It’s been over four years since the SECURE Act upended the rules for beneficiary IRA-required minimum distributions (RMDs), and there’s still plenty of confusion about the new rules. The IRS did give us proposed SECURE Act regulations in February 2022, but those rules still haven’t been finalized. They have also raised a lot of new questions.

Here’s a cheat sheet for IRA beneficiary RMDs on how the rules currently stand after 2019. (Pre-SECURE Act rules apply for IRAs inherited before 2020.)

Two Important Questions

First, we always need to answer two important questions:

  • Did the IRA owner die before or after his required beginning date (RBD) for RMDs? The RBD is April 1 of the year following the year IRA owner reaches his first RMD year. (The first RMD year is age 73 under SECURE 2.0.) A Roth IRA owner is always considered to have died before her RBD.
  • Is the IRA beneficiary an eligible designated beneficiary (EDB), a non-eligible designated beneficiary (NEDB) or a non-designated beneficiary (NDB). An EDB is a surviving spouse of the IRA owner; a minor child (under 21) of the IRA owner; a chronically-ill or disabled person; or someone not more than 10 years younger than the IRA owner. An NEDB is an individual beneficiary who isn’t an EDB. An NDB is a beneficiary who isn’t a person (e.g., an estate, a charity or certain trusts).

Traditional IRA Owner Died Before Required Beginning Date OR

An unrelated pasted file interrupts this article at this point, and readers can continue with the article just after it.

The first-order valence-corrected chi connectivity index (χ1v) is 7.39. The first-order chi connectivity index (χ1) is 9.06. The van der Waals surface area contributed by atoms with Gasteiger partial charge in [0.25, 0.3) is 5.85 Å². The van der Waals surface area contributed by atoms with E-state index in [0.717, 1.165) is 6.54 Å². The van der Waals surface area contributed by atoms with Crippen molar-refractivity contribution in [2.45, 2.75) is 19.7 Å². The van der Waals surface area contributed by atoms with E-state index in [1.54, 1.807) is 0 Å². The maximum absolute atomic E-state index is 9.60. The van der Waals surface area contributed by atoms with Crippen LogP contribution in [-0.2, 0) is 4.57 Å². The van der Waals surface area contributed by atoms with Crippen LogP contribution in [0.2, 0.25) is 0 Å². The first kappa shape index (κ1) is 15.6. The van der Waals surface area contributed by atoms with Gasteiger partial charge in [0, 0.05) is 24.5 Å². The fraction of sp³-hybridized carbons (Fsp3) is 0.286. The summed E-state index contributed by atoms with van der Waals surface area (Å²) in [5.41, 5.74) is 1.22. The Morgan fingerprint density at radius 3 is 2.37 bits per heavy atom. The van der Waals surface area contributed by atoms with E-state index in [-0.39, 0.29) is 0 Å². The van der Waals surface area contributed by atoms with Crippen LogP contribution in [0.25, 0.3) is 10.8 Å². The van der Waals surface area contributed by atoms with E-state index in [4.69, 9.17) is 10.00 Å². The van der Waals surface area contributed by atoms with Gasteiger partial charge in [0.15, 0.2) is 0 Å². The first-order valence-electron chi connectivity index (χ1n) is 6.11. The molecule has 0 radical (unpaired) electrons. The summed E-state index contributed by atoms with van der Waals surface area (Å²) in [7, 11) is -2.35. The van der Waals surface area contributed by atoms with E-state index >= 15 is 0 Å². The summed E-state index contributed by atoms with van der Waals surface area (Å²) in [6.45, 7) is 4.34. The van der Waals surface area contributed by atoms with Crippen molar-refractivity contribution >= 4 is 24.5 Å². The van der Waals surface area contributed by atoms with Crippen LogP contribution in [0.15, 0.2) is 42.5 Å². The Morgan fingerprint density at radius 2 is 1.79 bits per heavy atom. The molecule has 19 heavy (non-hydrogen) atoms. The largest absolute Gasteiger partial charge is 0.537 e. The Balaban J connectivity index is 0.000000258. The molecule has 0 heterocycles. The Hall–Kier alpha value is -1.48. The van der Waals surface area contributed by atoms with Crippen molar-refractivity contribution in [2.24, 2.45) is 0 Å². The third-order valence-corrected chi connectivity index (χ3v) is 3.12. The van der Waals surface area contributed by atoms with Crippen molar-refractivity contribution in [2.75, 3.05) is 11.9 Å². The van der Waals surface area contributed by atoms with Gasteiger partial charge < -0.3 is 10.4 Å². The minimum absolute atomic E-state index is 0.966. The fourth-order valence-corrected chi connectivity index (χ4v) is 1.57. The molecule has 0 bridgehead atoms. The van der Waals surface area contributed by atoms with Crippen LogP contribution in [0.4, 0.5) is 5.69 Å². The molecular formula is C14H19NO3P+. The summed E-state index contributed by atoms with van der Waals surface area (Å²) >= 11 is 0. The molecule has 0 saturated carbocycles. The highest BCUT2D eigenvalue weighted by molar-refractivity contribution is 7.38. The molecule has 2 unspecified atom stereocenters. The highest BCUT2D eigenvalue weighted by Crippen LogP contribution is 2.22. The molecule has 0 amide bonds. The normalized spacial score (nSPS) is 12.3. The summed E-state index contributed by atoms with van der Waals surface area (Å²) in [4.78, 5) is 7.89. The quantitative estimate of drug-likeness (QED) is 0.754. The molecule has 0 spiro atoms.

Roth IRA Owner Died At Any Time

EDB: A non-surviving spouse EDB can elect to stretch RMDs over her life expectancy or have the 10-year payment rule apply. If the 10-year rule is elected, the entire account must be emptied by 12/31 of the 10th year following the year of death. However, no annual RMDs are required during the 10-year period. Note: There are different rules for surviving spouse EDBs who inherit after 2023.

NEDB: The 10-year rule applies, but no annual RMDs are required.

NDB: The 5-year rule applies. So, the entire account must be emptied by 12/31 of the 5th year following the year of death, but no annual RMDs are required during the 5-year period.

Traditional IRA Owner Died On or After Required Beginning Date

EDB: Stretch RMDs apply. But if the EDB is older than the deceased IRA owner, the EDB can use the deceased person’s older life expectancy in calculating RMDs. (However, the inherited IRA must be emptied when the EDB’s life expectancy runs out.)

NEDB: The IRS proposed regs say that both the 10-year rule applies and annual RMDs during the 10-year period are required. However, because of widespread confusion, the IRS has waived the annual RMD requirement for 2021, 2022, 2023 and 2024 in this situation.

NDB: AnnualRMDs must continue over the deceased IRA owner’s remaining single life expectancy had he lived (the “ghost rule”).


By Ian Berger, JD
IRA Analyst

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